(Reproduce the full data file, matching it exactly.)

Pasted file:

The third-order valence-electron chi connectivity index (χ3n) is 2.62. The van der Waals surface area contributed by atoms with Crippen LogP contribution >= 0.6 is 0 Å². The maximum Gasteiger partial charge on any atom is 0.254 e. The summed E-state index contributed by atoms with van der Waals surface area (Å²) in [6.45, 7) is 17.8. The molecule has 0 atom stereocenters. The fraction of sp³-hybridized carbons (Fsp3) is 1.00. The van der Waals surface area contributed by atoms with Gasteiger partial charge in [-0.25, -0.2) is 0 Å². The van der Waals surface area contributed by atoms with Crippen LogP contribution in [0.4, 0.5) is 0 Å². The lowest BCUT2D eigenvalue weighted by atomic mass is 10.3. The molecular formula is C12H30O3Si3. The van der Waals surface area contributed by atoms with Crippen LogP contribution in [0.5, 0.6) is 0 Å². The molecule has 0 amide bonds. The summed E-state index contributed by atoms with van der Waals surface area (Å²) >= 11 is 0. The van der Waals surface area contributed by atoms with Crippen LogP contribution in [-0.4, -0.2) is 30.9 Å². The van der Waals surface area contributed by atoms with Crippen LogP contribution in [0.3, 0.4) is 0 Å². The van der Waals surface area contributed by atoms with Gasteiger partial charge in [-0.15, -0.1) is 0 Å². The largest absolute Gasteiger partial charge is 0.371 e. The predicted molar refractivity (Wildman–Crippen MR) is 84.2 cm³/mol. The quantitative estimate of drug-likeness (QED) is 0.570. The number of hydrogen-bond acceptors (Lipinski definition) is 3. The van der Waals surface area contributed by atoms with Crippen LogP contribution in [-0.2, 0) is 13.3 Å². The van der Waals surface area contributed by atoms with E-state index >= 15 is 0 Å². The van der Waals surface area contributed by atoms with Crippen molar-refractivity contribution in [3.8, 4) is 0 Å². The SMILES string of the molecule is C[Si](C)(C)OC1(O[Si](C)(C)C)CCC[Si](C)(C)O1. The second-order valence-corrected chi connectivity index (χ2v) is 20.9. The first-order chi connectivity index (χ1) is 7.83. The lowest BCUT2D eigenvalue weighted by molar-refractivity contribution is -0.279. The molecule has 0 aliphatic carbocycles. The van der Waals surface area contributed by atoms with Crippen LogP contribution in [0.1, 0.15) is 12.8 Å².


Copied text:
The third-order valence-electron chi connectivity index (χ3n) is 2.62. The van der Waals surface area contributed by atoms with Crippen LogP contribution >= 0.6 is 0 Å². The maximum Gasteiger partial charge on any atom is 0.254 e. The summed E-state index contributed by atoms with van der Waals surface area (Å²) in [6.45, 7) is 17.8. The molecule has 0 atom stereocenters. The fraction of sp³-hybridized carbons (Fsp3) is 1.00. The van der Waals surface area contributed by atoms with Gasteiger partial charge in [-0.25, -0.2) is 0 Å². The van der Waals surface area contributed by atoms with Crippen LogP contribution in [0.4, 0.5) is 0 Å². The lowest BCUT2D eigenvalue weighted by atomic mass is 10.3. The molecular formula is C12H30O3Si3. The van der Waals surface area contributed by atoms with Crippen LogP contribution in [0.5, 0.6) is 0 Å². The molecule has 0 amide bonds. The summed E-state index contributed by atoms with van der Waals surface area (Å²) >= 11 is 0. The van der Waals surface area contributed by atoms with Crippen LogP contribution in [-0.4, -0.2) is 30.9 Å². The van der Waals surface area contributed by atoms with Crippen LogP contribution in [0.3, 0.4) is 0 Å². The van der Waals surface area contributed by atoms with Gasteiger partial charge in [-0.15, -0.1) is 0 Å². The largest absolute Gasteiger partial charge is 0.371 e. The predicted molar refractivity (Wildman–Crippen MR) is 84.2 cm³/mol. The quantitative estimate of drug-likeness (QED) is 0.570. The number of hydrogen-bond acceptors (Lipinski definition) is 3. The van der Waals surface area contributed by atoms with Crippen LogP contribution in [-0.2, 0) is 13.3 Å². The van der Waals surface area contributed by atoms with E-state index >= 15 is 0 Å². The van der Waals surface area contributed by atoms with Crippen molar-refractivity contribution in [3.8, 4) is 0 Å². The SMILES string of the molecule is C[Si](C)(C)OC1(O[Si](C)(C)C)CCC[Si](C)(C)O1. The second-order valence-corrected chi connectivity index (χ2v) is 20.9. The first-order chi connectivity index (χ1) is 7.83. The lowest BCUT2D eigenvalue weighted by molar-refractivity contribution is -0.279. The molecule has 0 aliphatic carbocycles. The van der Waals surface area contributed by atoms with Crippen LogP contribution in [0.1, 0.15) is 12.8 Å².